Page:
An amazing collaboration in the state of Maine occurred when the Maine Arts Commission enlisted Noel Paul Stookey (the famed singer-songwriter) of Peter, Paul, and Mary to champion the statewide arts education census. Along with Mr. Stookey, partners including the Maine Department of Education, the Maine Principals’ Association, teacher leaders from the Maine Arts Leadership Initiative, the music and visual art professional organizations, a student advocacy group, New England Institute for Teacher Education, and the Maine Alliance for Arts Education committed to collect the data.

The year-long effort achieved a stunning 95% response rate—making it the highest voluntary response rate on record nationally for a survey of this type. The voluntary statewide survey data represents 97% of the 183,995 PK-12 Maine students. Comparisons were made with a census completed in 2009. This survey revealed a surprising amount of consistency in school offerings over the past seven years as well as large gaps in the equity of the resources available to students across the state.

The summary report on the survey’s results, including five recommended goals across four key areas to strengthen arts education in Maine, is now available to the public (PDF).

“Local and national data shows that high quality arts education, taught by certified teachers and teaching artists, positively impacts student learning and school quality,” said Julie Richard, Executive Director of the Maine Arts Commission. “Now our job is to ensure that all students in Maine have access to these beneficial programs and instruction.”

Maine ranks among the top six states in the nation with regard to comprehensive arts education policies, according to a 2014 report from the Arts Education Partnership, but the state does not require measurement in subject areas not mandated by the federal government. Responding principals noted that an important outcome of the census would be to advocate for assessment polices for arts education in order to gather Maine-centric, rather than national, data points that demonstrate the impact of arts education on student performance.

The census data shows, among other things:

  • Music and visual arts education for Maine students remains strong, although not consistent from region to region: 71% of all schools report music classes and 68% report visual arts classes during the school day;
  • Media arts, theater, and dance instruction in schools lags far behind, with only 15% of schools reporting media art classes, 12% reporting drama classes, and 5% dance classes. Even fewer of these schools offer instruction in these areas by a certified teacher;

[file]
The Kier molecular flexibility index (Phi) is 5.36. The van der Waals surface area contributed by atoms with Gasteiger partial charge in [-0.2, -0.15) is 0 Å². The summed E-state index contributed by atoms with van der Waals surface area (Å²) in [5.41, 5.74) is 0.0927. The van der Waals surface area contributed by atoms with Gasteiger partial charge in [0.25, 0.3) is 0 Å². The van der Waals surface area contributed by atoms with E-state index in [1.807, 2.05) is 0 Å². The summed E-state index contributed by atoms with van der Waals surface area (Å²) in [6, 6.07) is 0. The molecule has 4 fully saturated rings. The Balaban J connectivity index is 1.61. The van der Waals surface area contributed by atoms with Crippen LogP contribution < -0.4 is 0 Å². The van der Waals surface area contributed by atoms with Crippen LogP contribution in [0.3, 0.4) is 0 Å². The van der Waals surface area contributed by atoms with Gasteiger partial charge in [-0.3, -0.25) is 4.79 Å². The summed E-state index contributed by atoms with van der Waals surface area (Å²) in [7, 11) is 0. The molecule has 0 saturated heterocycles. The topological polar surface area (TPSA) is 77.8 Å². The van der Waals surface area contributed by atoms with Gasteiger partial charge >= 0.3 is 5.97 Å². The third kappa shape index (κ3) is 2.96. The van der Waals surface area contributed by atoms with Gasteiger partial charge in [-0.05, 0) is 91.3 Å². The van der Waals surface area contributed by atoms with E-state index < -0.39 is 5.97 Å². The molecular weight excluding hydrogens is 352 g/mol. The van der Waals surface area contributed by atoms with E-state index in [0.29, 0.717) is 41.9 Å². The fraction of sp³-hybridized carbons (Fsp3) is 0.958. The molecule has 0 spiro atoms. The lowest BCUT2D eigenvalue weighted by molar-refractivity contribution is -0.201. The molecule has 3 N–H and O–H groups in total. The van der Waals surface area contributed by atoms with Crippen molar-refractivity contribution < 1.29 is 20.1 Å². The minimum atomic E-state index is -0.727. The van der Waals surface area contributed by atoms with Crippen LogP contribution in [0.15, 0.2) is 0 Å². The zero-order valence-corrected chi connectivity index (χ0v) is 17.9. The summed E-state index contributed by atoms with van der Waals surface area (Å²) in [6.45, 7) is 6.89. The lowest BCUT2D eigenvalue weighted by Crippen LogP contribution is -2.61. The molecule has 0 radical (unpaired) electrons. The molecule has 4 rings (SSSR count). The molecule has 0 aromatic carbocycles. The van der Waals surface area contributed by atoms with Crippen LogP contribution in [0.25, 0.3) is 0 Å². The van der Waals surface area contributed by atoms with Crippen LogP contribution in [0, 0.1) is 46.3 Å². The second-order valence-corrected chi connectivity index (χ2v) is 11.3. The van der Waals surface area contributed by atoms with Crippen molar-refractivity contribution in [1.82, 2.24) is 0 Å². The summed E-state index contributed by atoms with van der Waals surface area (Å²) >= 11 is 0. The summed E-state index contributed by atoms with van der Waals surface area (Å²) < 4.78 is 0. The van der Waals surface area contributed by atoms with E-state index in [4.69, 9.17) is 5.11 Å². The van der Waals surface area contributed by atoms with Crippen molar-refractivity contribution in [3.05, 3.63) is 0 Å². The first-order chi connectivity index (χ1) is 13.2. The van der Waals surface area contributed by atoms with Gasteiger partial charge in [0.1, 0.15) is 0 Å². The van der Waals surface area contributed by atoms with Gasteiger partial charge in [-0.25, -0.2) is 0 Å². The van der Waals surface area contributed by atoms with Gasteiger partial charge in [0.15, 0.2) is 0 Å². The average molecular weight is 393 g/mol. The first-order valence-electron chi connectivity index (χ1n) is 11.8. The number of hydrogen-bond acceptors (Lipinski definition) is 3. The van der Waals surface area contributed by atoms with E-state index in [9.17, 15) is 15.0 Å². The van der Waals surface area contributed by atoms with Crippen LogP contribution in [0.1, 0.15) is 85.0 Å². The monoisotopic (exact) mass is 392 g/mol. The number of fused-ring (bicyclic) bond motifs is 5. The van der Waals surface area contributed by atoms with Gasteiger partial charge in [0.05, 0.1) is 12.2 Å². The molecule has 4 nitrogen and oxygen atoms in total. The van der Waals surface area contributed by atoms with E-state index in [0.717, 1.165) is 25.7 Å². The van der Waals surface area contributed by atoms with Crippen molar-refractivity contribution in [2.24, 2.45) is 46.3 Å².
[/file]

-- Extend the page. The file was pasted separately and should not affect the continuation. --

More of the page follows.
• 28% of Maine’s schools report arts integration in other curricular content areas, 30% offer after school arts programs, and 29% report gifted and/or talented programs;
  • 52% of all principals report no arts-related field trips and 46% report no arts in co-curricular activity, such as concerts or community events;
  • 27% of principals report programming in their schools through a relationship with one or more local or regional arts organizations and 15% indicate utilizing community-based artists in their arts education offerings.

The census data is being shared with educators across the state, including teachers at regional workshops and conferences, and community arts organizations meetings. The recommendations are being shared with each of the state’s superintendent regions, working toward each region achieving progress toward goals to strengthen arts education by 2025. Additional desired results, identified on the basis the census findings and to be achieved by 2025, include:

  • 100% of Maine’s schools will have staff taught arts instruction during the school day;
  • 60% of Maine’s schools will have relationships with arts and cultural resources—an increase of 33%;
  • Arts education data will be regularly updated;
  • 75% of Maine’s schools will be utilizing the Maine Arts Commission’s resources.

The census required responses from principals, who, in addition to surveying their schools’ offerings, also noted the following challenges in providing high quality arts instruction: budget constraints; lack of time in the school day; and competing priorities. The principals’ recommendations for how to achieve better equity in arts education for Maine’s students included increased funding for organizations that support school arts education programs; an increase in the funding for and availability of school art supplies and equipment; and more professional development opportunities for teachers in the arts.

The 2016 Arts Education Census is an important outcome of the Commission’s five-year cultural plan adopted in 2015: Fortifying Maine’s Creativity & Culture: A Five-Year Cultural Plan 2015-2020. It was funded in part by a generous grant from Jane’s Trust and additional support from the Maine Community Foundation and the Maine Department of Education. For information regarding the census and cultural plan, as well as funding programs and services, please visit